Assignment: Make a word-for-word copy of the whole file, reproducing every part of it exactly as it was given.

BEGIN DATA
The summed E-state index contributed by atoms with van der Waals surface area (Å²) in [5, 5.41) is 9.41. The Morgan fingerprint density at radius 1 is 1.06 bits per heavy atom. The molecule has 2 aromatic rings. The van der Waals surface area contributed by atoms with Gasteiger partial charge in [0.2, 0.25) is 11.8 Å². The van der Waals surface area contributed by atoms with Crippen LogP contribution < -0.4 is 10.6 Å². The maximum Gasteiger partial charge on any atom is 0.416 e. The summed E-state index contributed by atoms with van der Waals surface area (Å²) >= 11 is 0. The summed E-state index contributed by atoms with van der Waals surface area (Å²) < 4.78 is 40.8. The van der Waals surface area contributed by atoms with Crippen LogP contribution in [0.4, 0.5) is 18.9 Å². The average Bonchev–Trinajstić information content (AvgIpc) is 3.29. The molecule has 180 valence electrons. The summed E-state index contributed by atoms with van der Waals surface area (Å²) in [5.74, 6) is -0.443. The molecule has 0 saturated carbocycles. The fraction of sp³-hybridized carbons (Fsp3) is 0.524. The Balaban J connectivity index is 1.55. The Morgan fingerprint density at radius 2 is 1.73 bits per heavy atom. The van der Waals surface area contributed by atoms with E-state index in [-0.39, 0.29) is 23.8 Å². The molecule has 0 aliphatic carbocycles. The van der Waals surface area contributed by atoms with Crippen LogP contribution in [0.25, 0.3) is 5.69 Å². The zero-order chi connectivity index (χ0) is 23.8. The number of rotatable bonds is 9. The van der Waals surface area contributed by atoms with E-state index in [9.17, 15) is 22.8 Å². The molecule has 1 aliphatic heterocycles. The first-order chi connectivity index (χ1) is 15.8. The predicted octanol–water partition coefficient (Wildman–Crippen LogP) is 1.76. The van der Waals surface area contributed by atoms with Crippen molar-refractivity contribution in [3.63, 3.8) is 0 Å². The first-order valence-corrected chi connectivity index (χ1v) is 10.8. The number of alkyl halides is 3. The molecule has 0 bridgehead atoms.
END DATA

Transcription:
The summed E-state index contributed by atoms with van der Waals surface area (Å²) in [5, 5.41) is 9.41. The Morgan fingerprint density at radius 1 is 1.06 bits per heavy atom. The molecule has 2 aromatic rings. The van der Waals surface area contributed by atoms with Gasteiger partial charge in [0.2, 0.25) is 11.8 Å². The van der Waals surface area contributed by atoms with Crippen LogP contribution < -0.4 is 10.6 Å². The maximum Gasteiger partial charge on any atom is 0.416 e. The summed E-state index contributed by atoms with van der Waals surface area (Å²) >= 11 is 0. The summed E-state index contributed by atoms with van der Waals surface area (Å²) < 4.78 is 40.8. The van der Waals surface area contributed by atoms with Crippen LogP contribution in [0.4, 0.5) is 18.9 Å². The average Bonchev–Trinajstić information content (AvgIpc) is 3.29. The molecule has 180 valence electrons. The summed E-state index contributed by atoms with van der Waals surface area (Å²) in [5.74, 6) is -0.443. The molecule has 0 saturated carbocycles. The fraction of sp³-hybridized carbons (Fsp3) is 0.524. The Balaban J connectivity index is 1.55. The Morgan fingerprint density at radius 2 is 1.73 bits per heavy atom. The van der Waals surface area contributed by atoms with E-state index in [-0.39, 0.29) is 23.8 Å². The molecule has 0 aliphatic carbocycles. The van der Waals surface area contributed by atoms with Crippen LogP contribution in [0.25, 0.3) is 5.69 Å². The zero-order chi connectivity index (χ0) is 23.8. The number of rotatable bonds is 9. The van der Waals surface area contributed by atoms with E-state index in [9.17, 15) is 22.8 Å². The molecule has 1 aliphatic heterocycles. The first-order chi connectivity index (χ1) is 15.8. The predicted octanol–water partition coefficient (Wildman–Crippen LogP) is 1.76. The van der Waals surface area contributed by atoms with Crippen molar-refractivity contribution in [3.63, 3.8) is 0 Å². The first-order valence-corrected chi connectivity index (χ1v) is 10.8. The number of alkyl halides is 3. The molecule has 0 bridgehead atoms.